Delete
  32. I am completely FOC'D too! I think we may be living parallel lives.:) I do the exact same thing...occasionally let my weight float up, finally notice, get FOC'D, realize I've become an obsessive nut job, albeit a thinner, more fit one (tracking really does work,) maintain for a while, (sometimes years) then float up again. Repeat. My latest free APP discovery is Lose It. Pretty easy to use, and handy since it's on my phone and computer. Also, another site I like when I'm FOC'd is DWLZ.com - it's lists tons of restaurants and the calorie counts of menu items.
    Gaye

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    1. Ah Gaye, great to have reassurance I am not alone, and yeah, reading your blog I do see a whole lot of parallels! And will have to check out DWLZ, especially on road trips.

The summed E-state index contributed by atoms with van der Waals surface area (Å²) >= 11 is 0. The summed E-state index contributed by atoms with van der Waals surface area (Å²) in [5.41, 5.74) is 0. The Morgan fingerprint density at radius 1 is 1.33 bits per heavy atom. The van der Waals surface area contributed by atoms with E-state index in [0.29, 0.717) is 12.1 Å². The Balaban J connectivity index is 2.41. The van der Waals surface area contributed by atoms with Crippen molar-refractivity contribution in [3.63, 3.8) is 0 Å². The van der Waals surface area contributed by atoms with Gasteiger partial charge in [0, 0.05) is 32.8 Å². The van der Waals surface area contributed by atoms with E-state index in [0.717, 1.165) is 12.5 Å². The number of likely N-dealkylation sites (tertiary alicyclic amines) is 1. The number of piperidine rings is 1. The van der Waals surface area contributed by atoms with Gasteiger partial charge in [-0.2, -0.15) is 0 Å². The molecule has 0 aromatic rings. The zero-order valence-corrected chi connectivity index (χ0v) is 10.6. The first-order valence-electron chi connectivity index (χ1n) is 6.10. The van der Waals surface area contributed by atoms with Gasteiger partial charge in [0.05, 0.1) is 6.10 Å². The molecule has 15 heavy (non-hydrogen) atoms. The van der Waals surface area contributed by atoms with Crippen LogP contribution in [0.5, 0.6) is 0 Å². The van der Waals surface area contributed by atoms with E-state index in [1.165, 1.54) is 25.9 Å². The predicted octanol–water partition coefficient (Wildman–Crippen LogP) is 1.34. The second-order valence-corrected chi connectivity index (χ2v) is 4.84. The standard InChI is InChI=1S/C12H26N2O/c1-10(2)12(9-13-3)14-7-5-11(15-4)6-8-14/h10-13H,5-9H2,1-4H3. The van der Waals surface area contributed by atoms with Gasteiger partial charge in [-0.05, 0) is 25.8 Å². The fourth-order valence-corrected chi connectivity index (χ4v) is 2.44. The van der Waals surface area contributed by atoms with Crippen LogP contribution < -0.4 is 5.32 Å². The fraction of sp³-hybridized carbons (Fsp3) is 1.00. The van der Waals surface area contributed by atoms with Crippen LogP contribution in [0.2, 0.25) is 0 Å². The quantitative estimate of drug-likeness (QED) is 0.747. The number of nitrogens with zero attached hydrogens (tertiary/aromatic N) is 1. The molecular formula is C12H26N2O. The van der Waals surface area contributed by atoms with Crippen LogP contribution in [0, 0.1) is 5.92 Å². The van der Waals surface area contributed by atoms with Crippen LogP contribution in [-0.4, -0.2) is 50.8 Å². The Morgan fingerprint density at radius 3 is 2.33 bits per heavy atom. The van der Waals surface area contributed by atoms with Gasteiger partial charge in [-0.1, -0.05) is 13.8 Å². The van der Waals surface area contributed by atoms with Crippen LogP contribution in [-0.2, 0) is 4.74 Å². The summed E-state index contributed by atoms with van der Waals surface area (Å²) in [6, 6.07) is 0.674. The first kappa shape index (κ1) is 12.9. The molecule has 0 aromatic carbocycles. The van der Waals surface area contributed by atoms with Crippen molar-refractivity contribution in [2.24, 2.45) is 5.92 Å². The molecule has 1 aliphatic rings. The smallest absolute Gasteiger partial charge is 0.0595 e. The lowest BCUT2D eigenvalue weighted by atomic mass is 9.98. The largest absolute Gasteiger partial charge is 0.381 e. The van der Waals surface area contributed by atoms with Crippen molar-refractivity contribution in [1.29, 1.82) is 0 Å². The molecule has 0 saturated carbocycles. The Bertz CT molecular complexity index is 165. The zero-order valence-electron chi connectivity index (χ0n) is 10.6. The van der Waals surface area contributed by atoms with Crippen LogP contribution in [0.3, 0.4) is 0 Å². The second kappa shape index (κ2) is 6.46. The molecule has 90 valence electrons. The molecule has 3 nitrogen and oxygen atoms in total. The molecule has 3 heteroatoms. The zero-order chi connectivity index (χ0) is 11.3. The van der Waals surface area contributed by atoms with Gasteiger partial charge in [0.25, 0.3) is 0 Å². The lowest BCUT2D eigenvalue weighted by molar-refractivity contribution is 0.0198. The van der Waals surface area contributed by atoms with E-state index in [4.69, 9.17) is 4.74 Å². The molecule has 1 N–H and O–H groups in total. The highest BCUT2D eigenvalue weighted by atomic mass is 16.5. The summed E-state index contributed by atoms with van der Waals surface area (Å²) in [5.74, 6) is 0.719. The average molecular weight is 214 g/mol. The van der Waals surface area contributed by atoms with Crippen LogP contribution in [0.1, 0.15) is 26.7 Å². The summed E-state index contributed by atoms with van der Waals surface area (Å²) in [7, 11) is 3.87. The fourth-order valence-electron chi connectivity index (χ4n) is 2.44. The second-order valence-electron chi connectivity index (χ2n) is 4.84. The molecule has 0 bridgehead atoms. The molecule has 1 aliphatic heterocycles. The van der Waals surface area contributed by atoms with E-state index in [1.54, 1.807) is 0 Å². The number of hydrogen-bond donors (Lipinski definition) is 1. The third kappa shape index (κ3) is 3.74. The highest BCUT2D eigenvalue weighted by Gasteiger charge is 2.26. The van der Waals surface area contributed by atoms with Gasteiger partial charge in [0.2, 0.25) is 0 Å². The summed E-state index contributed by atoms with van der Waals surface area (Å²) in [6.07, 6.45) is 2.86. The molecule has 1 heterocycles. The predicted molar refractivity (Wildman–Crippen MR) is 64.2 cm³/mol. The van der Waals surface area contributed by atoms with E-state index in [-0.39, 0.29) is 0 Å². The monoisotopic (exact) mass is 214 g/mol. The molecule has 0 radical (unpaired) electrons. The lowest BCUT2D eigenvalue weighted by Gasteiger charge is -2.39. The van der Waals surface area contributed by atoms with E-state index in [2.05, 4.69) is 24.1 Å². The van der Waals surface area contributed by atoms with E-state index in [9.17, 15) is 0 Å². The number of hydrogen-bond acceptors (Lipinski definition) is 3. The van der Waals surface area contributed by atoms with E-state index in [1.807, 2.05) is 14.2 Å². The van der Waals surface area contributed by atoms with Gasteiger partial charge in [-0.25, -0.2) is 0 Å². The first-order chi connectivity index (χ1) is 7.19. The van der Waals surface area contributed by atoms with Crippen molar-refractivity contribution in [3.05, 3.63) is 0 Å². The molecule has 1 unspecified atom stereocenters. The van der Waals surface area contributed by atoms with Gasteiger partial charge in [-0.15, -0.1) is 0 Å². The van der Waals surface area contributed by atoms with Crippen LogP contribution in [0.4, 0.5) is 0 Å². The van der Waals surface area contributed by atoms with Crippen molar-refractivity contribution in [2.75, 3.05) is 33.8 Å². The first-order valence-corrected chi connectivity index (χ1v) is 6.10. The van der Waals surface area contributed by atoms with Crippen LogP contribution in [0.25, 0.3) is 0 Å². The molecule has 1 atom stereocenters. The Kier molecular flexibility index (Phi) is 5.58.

Delete
  33. I too have started to track my eating and I am like you, I love food! But over this past year I had to cut out gluten (which helps eliminate a whole food group basically) and menopause has hit full time with hot flashes and weight gain. I decided to go change my eating after my daughter (more food allergies than our whole family) started following Just Eat Real Food (which makes sense if you read it). It is what I grew up on as a child since there were no processed foods around (well, none my mom would buy!). I am slowly easing into it as old habits die hard, but so far I like my choices.